After 6 months, 10K drug surrenderers admitted to rehab centers

Jee Y. Geronimo

This is AI generated summarization, which may have errors. For context, always refer to the full article.

After 6 months, 10K drug surrenderers admitted to rehab centers

Alecs Ongcal

Local government units play an important role in the admission of drug surrenders to existing treatment and rehabilitation centers

MANILA, Philippines – A little over 6 months since the government launched its campaign against illegal drugs, and the number of drug surrenderers has breached the 1 million mark.

To date, 10,000 of these drug surrenderers have been admitted in existing treatment and rehabilitation centers (TRCs), Health Secretary Paulyn Ubial said on Rappler Talk on Tuesday, January 10.

“As of the moment, our total admissions in our drug rehab centers actually number only 10,000, so that’s still way below the projection of 1% of the population needing residential type of rehabilitation. So if we have a million, that would mean that about 100,000 should be in residential type of rehabilitation,” she explained.

This is a huge jump from the 500 admitted drug surrenderers as of September 2016. 

With 1,023,031 total number of drug surrenderers in Project Tokhang as of Wednesday, January 11, the 10,000 is actually close to the 1% projection (10,230). However, President Rodrigo Duterte has pegged the total number of drug addicts in the country at 3 to 4 million.

“The number of the Dangerous Drugs Board is about 3 million. The 4 million is being quoted by the President because he says the 3 million is about 3 years back, so that would have increased because there was no intervention in the previous administrations on actually curbing the drug problem,” Ubial explained.

The health department has made arrangements with the Dangerous Drugs Board (DDB) and the Philippine Drug Enforcement Agency to “fast-track” the process of admitting surrenderers to the government’s rehabilitation program.

“So they don’t even need a court order – as long as they are assessed by a trained health care provider, then we admit them,” the health secretary added.

Local government units play an important role in the process. For instance, when Rappler asked about the mega TRC in Nueva Ecija, Ubial said it’s not the health department that selects patients who will be admitted to the facility.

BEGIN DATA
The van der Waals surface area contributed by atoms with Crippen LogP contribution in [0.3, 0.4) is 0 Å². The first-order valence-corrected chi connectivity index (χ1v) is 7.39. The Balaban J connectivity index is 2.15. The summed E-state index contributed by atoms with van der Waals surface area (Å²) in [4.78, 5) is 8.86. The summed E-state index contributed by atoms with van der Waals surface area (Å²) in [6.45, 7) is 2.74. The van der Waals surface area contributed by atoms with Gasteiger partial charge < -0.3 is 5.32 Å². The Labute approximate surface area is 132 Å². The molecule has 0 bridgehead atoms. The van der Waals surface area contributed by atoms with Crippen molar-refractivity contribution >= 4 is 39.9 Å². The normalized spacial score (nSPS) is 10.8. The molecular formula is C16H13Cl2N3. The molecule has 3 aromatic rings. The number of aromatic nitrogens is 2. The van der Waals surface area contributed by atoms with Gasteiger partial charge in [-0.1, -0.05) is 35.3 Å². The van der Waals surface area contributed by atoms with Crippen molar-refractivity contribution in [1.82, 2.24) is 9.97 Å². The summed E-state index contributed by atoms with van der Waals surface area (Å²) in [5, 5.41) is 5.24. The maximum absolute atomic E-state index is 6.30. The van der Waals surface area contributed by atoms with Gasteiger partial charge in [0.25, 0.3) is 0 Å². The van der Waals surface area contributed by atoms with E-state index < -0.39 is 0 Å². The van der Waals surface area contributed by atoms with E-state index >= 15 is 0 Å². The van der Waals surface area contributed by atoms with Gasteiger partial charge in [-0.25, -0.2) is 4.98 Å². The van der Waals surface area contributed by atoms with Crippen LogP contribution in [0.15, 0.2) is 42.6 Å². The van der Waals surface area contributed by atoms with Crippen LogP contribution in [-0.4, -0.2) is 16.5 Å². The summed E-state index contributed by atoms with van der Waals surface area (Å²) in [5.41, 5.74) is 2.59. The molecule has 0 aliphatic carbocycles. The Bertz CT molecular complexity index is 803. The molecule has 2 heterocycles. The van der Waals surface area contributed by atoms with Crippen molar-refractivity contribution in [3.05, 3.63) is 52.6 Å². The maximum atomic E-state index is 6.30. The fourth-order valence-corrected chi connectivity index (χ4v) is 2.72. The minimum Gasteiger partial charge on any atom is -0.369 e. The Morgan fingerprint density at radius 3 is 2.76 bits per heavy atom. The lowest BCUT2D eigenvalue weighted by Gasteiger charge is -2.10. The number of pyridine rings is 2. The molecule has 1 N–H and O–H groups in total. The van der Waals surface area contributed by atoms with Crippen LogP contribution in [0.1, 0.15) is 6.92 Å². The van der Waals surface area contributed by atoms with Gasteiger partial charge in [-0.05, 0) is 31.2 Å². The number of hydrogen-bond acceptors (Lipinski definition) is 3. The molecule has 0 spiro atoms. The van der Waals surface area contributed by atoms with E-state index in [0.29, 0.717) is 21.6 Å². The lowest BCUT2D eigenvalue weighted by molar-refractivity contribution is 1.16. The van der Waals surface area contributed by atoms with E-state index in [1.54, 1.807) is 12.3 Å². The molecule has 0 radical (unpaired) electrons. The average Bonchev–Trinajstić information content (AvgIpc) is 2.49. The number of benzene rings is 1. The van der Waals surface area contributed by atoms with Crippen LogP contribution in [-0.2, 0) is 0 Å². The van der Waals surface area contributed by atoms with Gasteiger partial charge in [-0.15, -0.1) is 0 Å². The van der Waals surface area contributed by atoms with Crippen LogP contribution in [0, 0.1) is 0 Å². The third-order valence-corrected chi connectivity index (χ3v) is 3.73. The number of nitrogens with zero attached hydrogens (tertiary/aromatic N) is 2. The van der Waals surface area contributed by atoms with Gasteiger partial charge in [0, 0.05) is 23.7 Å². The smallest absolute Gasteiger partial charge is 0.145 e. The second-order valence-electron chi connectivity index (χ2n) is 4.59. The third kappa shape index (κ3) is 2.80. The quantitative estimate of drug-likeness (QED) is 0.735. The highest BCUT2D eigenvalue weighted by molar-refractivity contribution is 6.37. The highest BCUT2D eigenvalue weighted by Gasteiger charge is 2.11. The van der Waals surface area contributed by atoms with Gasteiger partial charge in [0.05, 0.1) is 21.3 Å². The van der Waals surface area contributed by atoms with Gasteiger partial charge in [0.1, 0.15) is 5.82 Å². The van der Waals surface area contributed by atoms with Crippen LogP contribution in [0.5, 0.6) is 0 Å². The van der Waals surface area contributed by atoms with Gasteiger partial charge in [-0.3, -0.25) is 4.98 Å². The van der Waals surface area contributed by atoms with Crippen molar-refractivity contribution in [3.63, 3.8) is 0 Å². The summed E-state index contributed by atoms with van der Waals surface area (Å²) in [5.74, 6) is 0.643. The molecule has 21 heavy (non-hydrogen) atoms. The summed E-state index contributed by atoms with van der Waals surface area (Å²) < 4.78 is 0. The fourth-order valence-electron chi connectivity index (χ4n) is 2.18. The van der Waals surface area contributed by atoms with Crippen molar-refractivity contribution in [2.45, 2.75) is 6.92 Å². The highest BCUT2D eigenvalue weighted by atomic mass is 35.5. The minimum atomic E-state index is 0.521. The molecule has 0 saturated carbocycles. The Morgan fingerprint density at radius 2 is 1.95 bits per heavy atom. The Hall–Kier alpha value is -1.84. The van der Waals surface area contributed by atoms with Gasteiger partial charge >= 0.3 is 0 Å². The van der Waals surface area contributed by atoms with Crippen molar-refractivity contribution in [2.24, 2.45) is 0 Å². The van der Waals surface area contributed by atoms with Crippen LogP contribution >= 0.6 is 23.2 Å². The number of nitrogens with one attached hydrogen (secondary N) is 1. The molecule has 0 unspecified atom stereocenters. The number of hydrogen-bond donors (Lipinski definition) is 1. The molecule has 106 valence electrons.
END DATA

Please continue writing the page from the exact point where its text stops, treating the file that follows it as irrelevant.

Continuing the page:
“The local government recommends them, and then we admit them. We don’t even refuse anyone, so as long as they are recommended by the local government and we have trained their health care providers to assess which ones would need residential care and which are qualified for community-based rehabilitation, we accept,” she explained.

The 11-hectare compound in Nueva Ecija, which was donated by Chinese tycoon Huang Rulun, has an expanded capacity of up to 10,000 patients.

It has been operational since November, with an admission of less than 100 patients as of this posting. Most of the patients are from Metro Manila.

There are plans to build 3 more mega TRCs before the end of 2017, one each in Luzon (Bataan), Visayas (Bohol), and Mindanao (Davao). Each proposed mega TRC could accommodate up to 500 patients.


As for the rest of the drug surrenderers, Ubial said most of them are undergoing community-based rehabilitation.

Six months into the Duterte administration, Ubial said the drug rehabilitation program is still “evolving” and is a “dynamic process” that has engaged many stakeholders. (READ: War on drugs: Rehabilitation must be more than a knee-jerk reaction)

“So many different sectors have actually also come forward and volunteered their services to help us deal with the surrenderers, and I think it’s really a successful effort because we have been able to address the needs of all surrenderers,” she explained.

But the health secretary is worried about drug surrenderers who, after assessment, did not report to a community-based rehabilitation program, or have not been admitted to any of the TRCs in the country.

“So we’re looking into that, on how we can actually bring them back to the program, whether it’s community-based or [residential] rehabilitation,” Ubial added. (READ: Inside the brain of a drug user)

Another challenge for the program, she said, is identifying the remaining 3 million drug users in the country.

“We believe that many of those who will subject themselves to voluntary rehabilitation have already come out, so it’s the remaining 3 million that we have no way of actually identifying, so that’s the challenge,” Ubial said.

She added: “Whether we do random drug testing, or we mandate a drug test for each and every sector or high-risk sectors, I don’t know how we will identify the remaining 3 million that have not surrendered.” –

Add a comment

Sort by

There are no comments yet. Add your comment to start the conversation.

Summarize this article with AI

How does this make you feel?

Download the Rappler App!
Avatar photo


Jee Y. Geronimo

Jee is part of Rappler's Central Desk, handling most of the world, science, and environment stories on the site. She enjoys listening to podcasts and K-pop, watching Asian dramas, and running long distances. She hopes to visit Israel someday to retrace the steps of her Savior.